Reversing an array

Hmmm..

      #[test]
      fn invert_array(){

        let m1: [i32; 5] = [1,2,3,4,5];
        let m2 : [i32; 5] = m1.iter().rev().collect();

        assert_eq!([5,4,3,2,1], m2);

      }

This looks good to me at first sight, I wonder why it doesn't compile?

value of type [i32; 5] cannot be built from std::iter::Iterator<Item=&i32>

I tried using a Vec, but with the same results. Thanks in advance!

You have an iterator of references &i32, but you need an iterator of values i32 to build the array, and you have to build a Vec because the compiler doesn't know how many elements the iterator will produce. There's two ways to do that:

#[test]
fn invert_array_copy() {
    let m1: [i32; 5] = [1, 2, 3, 4, 5];
    let m2: Vec<i32> = m1.iter().copied().rev().collect();

    assert_eq!(vec![5, 4, 3, 2, 1], m2);
}

#[test]
fn invert_array_move() {
    let m1: Vec<i32> = vec![1, 2, 3, 4, 5];
    let m2: Vec<i32> = m1.into_iter().rev().collect();

    assert_eq!(vec![5, 4, 3, 2, 1], m2);
}

(Playground)

2 Likes

Another option:

let m1: [i32; 5] = [1, 2, 3, 4, 5];
let mut m2 = m1;
m2.reverse();
8 Likes

Also, as to why you can't construct a [i32; 5] from the iterator, even though the iterator yields from a [i32; 5], doing that would require const generics so as to propagate that type information.

the compiler doesn't know how many elements the iterator will produce

Oh, I see, gotcha. Thanks!

This is one of the few places where const-generics looks like it could help, but it can't. Even with const-generics you could exhaust an iterator beforehand, so it may produce fewer than the required number of elements.

Hypothetically, could we not have a const equivalent to ExactSizeIterator?

2 Likes

While that would be lovely, @RustyYato is correct, how would the const equivalent work if I tried to do this:

trait ConstIterator<const Size: usize> {
   ///...
}
let x = [0, 1, 2, 3];
let mut y = x.iter();
y.next();
let z: [&i32; 4]  = y.collect::<_>();

The tracking of calls to next could not change the type of the iterator, since the const Size is part of the type. Additionally, the compiler probably couldn't solve whether or not the iterator will be called prior to collecting.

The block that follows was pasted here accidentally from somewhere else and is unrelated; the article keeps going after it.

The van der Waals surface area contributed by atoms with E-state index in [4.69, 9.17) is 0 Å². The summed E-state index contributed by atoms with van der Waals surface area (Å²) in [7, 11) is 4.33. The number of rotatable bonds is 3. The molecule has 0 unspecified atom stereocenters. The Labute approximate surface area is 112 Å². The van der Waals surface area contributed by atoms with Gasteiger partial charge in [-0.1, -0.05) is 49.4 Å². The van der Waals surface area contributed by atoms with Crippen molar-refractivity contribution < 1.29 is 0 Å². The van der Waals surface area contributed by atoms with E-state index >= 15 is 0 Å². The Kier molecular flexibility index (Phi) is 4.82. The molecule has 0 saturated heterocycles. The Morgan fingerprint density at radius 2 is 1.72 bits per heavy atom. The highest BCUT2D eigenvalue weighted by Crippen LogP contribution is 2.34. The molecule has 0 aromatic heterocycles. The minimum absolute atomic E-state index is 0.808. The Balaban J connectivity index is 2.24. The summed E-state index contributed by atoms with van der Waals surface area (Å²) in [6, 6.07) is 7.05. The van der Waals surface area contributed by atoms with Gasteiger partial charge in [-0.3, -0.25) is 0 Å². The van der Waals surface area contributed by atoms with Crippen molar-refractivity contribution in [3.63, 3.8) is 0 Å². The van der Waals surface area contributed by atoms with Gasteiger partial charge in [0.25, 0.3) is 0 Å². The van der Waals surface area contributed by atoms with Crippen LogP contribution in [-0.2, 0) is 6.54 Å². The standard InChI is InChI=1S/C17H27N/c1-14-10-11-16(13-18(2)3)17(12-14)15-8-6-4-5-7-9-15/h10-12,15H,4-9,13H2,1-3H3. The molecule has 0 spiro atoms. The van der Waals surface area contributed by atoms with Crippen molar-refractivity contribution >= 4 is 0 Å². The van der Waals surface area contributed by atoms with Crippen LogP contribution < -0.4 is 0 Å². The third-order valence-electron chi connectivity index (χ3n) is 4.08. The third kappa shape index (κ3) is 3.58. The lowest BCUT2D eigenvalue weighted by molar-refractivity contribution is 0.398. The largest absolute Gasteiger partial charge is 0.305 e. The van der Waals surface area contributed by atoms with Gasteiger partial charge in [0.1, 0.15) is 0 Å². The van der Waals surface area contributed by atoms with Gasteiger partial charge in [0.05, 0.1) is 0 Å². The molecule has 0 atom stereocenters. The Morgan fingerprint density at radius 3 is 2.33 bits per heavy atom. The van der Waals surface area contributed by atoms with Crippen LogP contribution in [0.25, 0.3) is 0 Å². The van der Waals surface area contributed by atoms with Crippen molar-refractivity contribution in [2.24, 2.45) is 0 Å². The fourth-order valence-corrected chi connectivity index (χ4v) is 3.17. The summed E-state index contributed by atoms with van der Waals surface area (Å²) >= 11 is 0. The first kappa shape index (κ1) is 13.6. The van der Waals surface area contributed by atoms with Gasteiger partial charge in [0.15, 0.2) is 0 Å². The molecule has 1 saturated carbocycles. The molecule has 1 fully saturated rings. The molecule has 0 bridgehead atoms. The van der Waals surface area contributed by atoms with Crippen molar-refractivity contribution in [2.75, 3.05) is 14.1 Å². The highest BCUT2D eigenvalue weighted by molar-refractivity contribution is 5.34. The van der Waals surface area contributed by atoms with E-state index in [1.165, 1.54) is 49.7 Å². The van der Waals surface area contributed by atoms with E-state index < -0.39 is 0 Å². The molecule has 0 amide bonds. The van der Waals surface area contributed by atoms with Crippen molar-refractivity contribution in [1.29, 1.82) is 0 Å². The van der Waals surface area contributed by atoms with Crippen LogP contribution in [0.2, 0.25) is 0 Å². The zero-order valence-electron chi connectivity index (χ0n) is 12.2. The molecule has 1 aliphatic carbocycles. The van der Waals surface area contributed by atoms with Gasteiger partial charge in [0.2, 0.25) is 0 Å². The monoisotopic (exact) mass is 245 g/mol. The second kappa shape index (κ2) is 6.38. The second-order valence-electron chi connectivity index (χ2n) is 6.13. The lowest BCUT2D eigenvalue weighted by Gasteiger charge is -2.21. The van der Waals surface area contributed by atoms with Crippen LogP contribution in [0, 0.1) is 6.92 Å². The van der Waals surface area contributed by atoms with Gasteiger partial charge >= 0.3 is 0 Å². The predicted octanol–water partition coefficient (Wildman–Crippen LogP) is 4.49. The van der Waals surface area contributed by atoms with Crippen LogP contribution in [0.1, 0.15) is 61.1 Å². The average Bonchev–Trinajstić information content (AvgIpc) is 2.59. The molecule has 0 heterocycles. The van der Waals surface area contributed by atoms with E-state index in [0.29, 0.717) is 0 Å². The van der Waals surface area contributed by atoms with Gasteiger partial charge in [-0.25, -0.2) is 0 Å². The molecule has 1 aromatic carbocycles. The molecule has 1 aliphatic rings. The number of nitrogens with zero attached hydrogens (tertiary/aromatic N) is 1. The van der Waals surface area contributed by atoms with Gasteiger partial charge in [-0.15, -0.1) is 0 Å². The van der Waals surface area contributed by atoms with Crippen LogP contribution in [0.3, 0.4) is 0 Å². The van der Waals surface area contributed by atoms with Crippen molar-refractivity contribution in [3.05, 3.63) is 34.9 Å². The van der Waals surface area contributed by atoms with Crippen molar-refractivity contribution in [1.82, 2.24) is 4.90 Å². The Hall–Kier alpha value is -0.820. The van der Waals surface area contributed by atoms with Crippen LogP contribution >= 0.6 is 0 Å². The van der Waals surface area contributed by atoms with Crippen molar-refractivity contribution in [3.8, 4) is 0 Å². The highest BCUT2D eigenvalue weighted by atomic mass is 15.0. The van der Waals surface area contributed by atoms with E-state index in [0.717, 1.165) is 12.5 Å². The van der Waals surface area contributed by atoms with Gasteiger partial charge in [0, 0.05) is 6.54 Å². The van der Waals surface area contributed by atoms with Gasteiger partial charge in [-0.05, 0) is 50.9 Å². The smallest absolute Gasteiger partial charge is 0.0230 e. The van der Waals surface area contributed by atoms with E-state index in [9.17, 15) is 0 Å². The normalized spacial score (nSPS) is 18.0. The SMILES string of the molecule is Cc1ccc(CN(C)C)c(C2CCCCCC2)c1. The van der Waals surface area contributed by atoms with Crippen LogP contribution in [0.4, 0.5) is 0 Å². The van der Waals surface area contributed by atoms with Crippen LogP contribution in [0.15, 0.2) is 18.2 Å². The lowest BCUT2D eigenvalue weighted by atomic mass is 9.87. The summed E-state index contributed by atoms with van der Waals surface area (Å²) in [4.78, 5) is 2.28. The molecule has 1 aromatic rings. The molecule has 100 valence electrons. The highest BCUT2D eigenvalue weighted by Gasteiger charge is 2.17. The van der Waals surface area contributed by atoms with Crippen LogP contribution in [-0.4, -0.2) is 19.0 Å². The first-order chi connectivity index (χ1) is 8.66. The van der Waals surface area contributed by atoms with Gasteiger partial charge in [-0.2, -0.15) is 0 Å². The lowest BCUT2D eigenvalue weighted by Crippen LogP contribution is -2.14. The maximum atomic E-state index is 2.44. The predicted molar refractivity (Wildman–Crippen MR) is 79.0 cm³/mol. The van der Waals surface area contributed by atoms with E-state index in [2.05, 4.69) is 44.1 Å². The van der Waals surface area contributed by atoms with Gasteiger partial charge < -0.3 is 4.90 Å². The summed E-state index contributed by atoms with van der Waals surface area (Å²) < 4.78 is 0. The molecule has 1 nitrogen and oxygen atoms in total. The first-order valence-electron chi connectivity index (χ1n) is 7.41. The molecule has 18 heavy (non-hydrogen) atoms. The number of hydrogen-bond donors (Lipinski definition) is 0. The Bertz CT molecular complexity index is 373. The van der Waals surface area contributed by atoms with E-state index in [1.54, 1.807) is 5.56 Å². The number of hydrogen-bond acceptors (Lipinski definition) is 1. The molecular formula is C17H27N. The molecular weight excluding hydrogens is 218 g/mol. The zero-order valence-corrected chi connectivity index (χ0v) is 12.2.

2 Likes

Technically, this can be solved with abstraction based on another trait.

pub trait ConstIterator: IntoIterator {
    const SIZE: usize;

    fn collect<T>(self) -> T
        where T: FromConstIterator<Size=Self::Size>;
    fn map...
}

It's not an iterator directly but IntoIterator so can be converted into Iterator with dynamic length. But I think this kind of solutions are not explored well so we should experiment on crates.io first when we have const generics.

3 Likes

I think that meanwhile one can just implement fallible version of FromIterator and collect into arrays with it:

use std::mem::MaybeUninit;
use std::mem::drop;

trait FallibleFromIterator: Sized {
    type Item;
    fn fallible_from_iter<I>(iter: I) -> Option<Self>
        where I: IntoIterator<Item=Self::Item>;
}

const SIZE: usize = 5;

impl<T> FallibleFromIterator for [T; SIZE] {
    type Item = T;

    fn fallible_from_iter<I>(iter: I) -> Option<Self>
        where I: IntoIterator<Item=Self::Item>
    {
        let mut ret = MaybeUninit::<[T; SIZE]>::uninit();
        let mut init_count = 0;
        let mut ret_ptr = ret.as_mut_ptr().cast::<T>();
        for item in iter.into_iter() {
            unsafe { ret_ptr.write(item) };
            ret_ptr = unsafe { ret_ptr.add(1) };
            init_count += 1;
            if init_count == SIZE {
                break;
            }
        }
        let init_count = init_count;
        if init_count < SIZE {
            for _ in 0..init_count {
                drop(unsafe { ret_ptr.read() });
                ret_ptr = unsafe { ret_ptr.sub(1) };
            }
            None
        } else {
            Some(unsafe { ret.assume_init() })
        }
    }
}

trait FallibleCollectExtension {
    type Item;

    fn collect_fallible<A>(self) -> Option<A>
        where A: FallibleFromIterator<Item=Self::Item>;
}

impl<T, I> FallibleCollectExtension for I
    where I: Iterator<Item=T>
{
    type Item = T;

    fn collect_fallible<A>(self) -> Option<A>
        where A: FallibleFromIterator<Item=Self::Item>
    {
        A::fallible_from_iter(self)
    }
}

fn main() {
    let m1: [i32; 5] = [1, 2, 3, 4, 5];
    let m2: [i32; 5] = m1.iter().copied().rev().collect_fallible().unwrap();
    eprintln!("{:?}", m2);
    let mut iter = m1.iter().copied().rev();
    iter.next();
    let m3: Option<[i32; 5]> = iter.collect_fallible();
    eprintln!("{:?}", m3);
}

Without constant generics you will have to implement FallibleFromIterator for each array size you care about though. And you still have to do something with the fact that there is no IntoIterator implementation on arrays (which is why I had copied() in the example), only on references, so you only get &T or &mut T out of them and not T.

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